Thursday, May 5, 2016

How I Found Joy While Running My First 10 Mile Race

Sunday, August 24 was a pretty special day for me. No, it wasn't the day my daughter was born or even the day I married my best friend.

But still, it was important to me.

It was the day of my first ever 10 mile race, a truly monumental day for me in my young running journey. Prior to this race, I had only run 10 miles three times in my life. There was a part of me that felt like I had no business running a race of this length yet, having just started running 8 months prior, but I placed all of my trust in my training so I knew running this race was exactly what I was supposed to be doing.

Probably the smartest thing I did was to mentally prepare a plan for how I was going to run it which calmed my type-A personality. Miles 1-5 I was going to stay as close to an 11 minute mile pace as I could even though I knew I could run a 10:35mm and still make out ok.  Since I was running this without my training buddy and the best runner I know, I wanted to make sure I was safe and I could finish it STRONG.   At mile 5, I planned on grabbing Gatorade from the water station that I was going to walk (gasp!) through and then take off running again while quickly chomping down my Honeystinger gummies.  After that I was free to pick up the pace as much as I could with the goal of making my last mile my fastest.

It helped that my music was perfectly timed to either slow me down or speed me up based on what mile I was on. Knowing this really allowed me to enjoy the run.

Yes, you read that right. I ENJOYED running a 10 mile race!  Even with Queen, Prince and Guns and Roses blaring over my headphones I was able to take in the coastal scenery as well as the beauty of what my body is capable of doing.

Miles 1-4 were truly peaceful. My mind was at ease with the task at hand. I knew I had awhile to go before I would be done so why not relax and let my legs take over?   I had plenty of time to think about how my running has changed both the shape of my body and my overall health. I no longer struggle from terrible stomach pains (hello, leaky gut), migraines and neck/shoulder pain on a daily basis. My last blood test results showed the inflammation that was tearing my body apart over a year ago was almost all gone. Not to mention my wonderfully high triglyceride level that my doctor was genuinely amazed by. "See that number?" he questioned at my last visit,  "That's what all your running has done."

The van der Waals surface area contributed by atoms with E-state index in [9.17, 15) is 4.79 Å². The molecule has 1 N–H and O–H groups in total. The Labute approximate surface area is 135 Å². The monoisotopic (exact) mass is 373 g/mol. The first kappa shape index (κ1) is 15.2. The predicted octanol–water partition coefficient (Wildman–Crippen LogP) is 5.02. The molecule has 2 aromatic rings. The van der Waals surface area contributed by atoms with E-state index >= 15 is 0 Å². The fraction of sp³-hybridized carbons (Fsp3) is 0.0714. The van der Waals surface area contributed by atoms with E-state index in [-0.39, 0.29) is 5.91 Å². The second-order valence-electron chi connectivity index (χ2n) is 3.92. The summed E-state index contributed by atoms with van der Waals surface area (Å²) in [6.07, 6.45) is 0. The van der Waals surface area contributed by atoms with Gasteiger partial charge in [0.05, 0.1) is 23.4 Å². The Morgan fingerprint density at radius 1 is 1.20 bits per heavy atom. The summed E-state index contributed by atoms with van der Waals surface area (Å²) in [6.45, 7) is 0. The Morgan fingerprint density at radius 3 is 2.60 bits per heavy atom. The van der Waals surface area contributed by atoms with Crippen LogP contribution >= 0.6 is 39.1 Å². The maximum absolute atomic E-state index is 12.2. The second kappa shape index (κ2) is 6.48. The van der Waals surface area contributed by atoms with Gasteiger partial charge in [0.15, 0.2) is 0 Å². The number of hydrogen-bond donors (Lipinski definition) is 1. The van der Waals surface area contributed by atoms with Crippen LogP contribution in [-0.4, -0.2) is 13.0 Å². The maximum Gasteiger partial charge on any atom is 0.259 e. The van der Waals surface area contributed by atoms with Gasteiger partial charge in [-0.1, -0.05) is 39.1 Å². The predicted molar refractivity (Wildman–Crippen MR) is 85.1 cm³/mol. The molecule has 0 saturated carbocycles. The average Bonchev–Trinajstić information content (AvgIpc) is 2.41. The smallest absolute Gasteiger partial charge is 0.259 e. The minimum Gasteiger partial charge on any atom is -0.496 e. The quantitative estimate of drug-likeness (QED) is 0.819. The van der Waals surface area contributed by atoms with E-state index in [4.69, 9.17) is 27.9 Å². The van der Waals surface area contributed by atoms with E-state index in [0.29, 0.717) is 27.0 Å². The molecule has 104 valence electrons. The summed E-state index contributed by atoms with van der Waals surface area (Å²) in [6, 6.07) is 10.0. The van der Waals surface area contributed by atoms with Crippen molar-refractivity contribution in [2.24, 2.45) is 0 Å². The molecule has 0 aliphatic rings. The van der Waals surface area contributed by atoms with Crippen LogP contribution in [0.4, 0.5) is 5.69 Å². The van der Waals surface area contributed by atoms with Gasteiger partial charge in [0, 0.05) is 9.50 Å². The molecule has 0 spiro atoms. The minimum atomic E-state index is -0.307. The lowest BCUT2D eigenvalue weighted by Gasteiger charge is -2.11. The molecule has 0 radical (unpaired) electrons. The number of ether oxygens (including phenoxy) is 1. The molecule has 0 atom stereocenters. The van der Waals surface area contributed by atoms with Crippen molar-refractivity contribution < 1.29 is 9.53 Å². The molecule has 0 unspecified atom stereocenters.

Miles 5-7 were spent thinking about my mom and how she can barely walk. She long ago chose to not take care of herself full well knowing our family history of heart disease, diabetes and cancer. Knowing I don't want to suffer like she is with her many ailments, pushed me to keep running even when the little voice in my head snarked, "You know, when you run your half marathon in 3 weeks you won't even be halfway done yet."  Ugh, shut it, girlfriend.  

One of the many reasons why I've learned to love running is because I can set goals and test my limits. I've slowly learned how to be alright with being uncomfortable. On the flip side, I believe running has a meditative quality to it. If you can get in that peaceful zone then you feel like you can run forever and that is a beautiful thing for your mind and body to be so connected. You forget about that uncomfortable feeling.  You do what our bodies were designed to do - to move, breathe deeply and sweat. It's very freeing and empowering to get to that point in your running when the endorphins take over and you're just happy. 
That brings us to miles 8-10. I was still in a good mood, flying by everyone at the remaining 2 water stops. I knew I'd see my family soon which gave the little boost to push harder.  At that point, I was also dreaming of a cold beer and a cheeseburger. Mile 9 included a hill which was rough on my tired legs, but the view at the top of the Massachusetts coast was worth it. When I hit the final quarter mile Queen's "I Want It All" came blaring over my headphones.  It was my cue that this race was nearing the finish line. I gave myself a cheer and a fistpump, because, let's be honest, if you can't do one for yourself who is going to do it for you?  I was overjoyed to see my family waiting for me at the finish line and to hear my 3 year old yell, "Go Mommy!"  

The best part was I felt great!  I could have kept going if I needed to, but I was thankful to be done. 

I started, ran and completed that race with a smile on my face and a mind and heart full of joy.

I'm ready for my first half marathon now.  I know my mind and body can handle another 3.1 miles because really, after you've run ten miles 3.1 is only a 5K.

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